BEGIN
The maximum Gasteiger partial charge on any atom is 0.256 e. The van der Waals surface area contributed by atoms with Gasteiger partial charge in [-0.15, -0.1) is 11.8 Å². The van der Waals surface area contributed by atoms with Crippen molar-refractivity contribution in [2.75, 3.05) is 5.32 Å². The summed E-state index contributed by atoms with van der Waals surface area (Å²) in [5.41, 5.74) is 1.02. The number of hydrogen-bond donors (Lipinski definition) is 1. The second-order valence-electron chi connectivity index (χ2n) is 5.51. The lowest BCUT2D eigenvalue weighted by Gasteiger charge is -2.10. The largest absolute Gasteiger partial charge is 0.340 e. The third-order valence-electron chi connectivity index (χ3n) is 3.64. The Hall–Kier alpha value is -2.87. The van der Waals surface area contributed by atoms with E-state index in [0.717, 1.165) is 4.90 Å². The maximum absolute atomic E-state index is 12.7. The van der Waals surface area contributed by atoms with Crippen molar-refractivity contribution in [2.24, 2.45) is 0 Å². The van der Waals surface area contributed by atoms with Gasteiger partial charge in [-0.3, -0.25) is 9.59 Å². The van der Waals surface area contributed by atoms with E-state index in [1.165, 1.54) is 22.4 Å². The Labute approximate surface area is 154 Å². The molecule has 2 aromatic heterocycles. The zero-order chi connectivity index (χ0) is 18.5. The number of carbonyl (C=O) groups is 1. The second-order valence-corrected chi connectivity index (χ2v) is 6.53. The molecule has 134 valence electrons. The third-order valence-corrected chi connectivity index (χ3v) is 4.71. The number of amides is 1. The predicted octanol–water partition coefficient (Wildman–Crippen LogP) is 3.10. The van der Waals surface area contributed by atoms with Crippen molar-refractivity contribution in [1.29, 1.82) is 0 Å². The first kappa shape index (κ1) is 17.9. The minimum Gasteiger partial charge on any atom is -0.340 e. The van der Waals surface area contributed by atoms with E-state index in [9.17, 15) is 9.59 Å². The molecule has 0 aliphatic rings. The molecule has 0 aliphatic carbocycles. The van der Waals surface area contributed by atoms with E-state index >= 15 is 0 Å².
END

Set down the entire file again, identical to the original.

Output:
The maximum Gasteiger partial charge on any atom is 0.256 e. The van der Waals surface area contributed by atoms with Gasteiger partial charge in [-0.15, -0.1) is 11.8 Å². The van der Waals surface area contributed by atoms with Crippen molar-refractivity contribution in [2.75, 3.05) is 5.32 Å². The summed E-state index contributed by atoms with van der Waals surface area (Å²) in [5.41, 5.74) is 1.02. The number of hydrogen-bond donors (Lipinski definition) is 1. The second-order valence-electron chi connectivity index (χ2n) is 5.51. The lowest BCUT2D eigenvalue weighted by Gasteiger charge is -2.10. The largest absolute Gasteiger partial charge is 0.340 e. The third-order valence-electron chi connectivity index (χ3n) is 3.64. The Hall–Kier alpha value is -2.87. The van der Waals surface area contributed by atoms with E-state index in [0.717, 1.165) is 4.90 Å². The maximum absolute atomic E-state index is 12.7. The van der Waals surface area contributed by atoms with Crippen molar-refractivity contribution in [2.24, 2.45) is 0 Å². The van der Waals surface area contributed by atoms with Gasteiger partial charge in [-0.3, -0.25) is 9.59 Å². The van der Waals surface area contributed by atoms with E-state index in [1.165, 1.54) is 22.4 Å². The Labute approximate surface area is 154 Å². The molecule has 2 aromatic heterocycles. The zero-order chi connectivity index (χ0) is 18.5. The number of carbonyl (C=O) groups is 1. The second-order valence-corrected chi connectivity index (χ2v) is 6.53. The molecule has 134 valence electrons. The third-order valence-corrected chi connectivity index (χ3v) is 4.71. The number of amides is 1. The predicted octanol–water partition coefficient (Wildman–Crippen LogP) is 3.10. The van der Waals surface area contributed by atoms with Crippen molar-refractivity contribution in [1.29, 1.82) is 0 Å². The first kappa shape index (κ1) is 17.9. The minimum Gasteiger partial charge on any atom is -0.340 e. The van der Waals surface area contributed by atoms with E-state index in [9.17, 15) is 9.59 Å². The molecule has 0 aliphatic rings. The molecule has 0 aliphatic carbocycles. The van der Waals surface area contributed by atoms with E-state index >= 15 is 0 Å².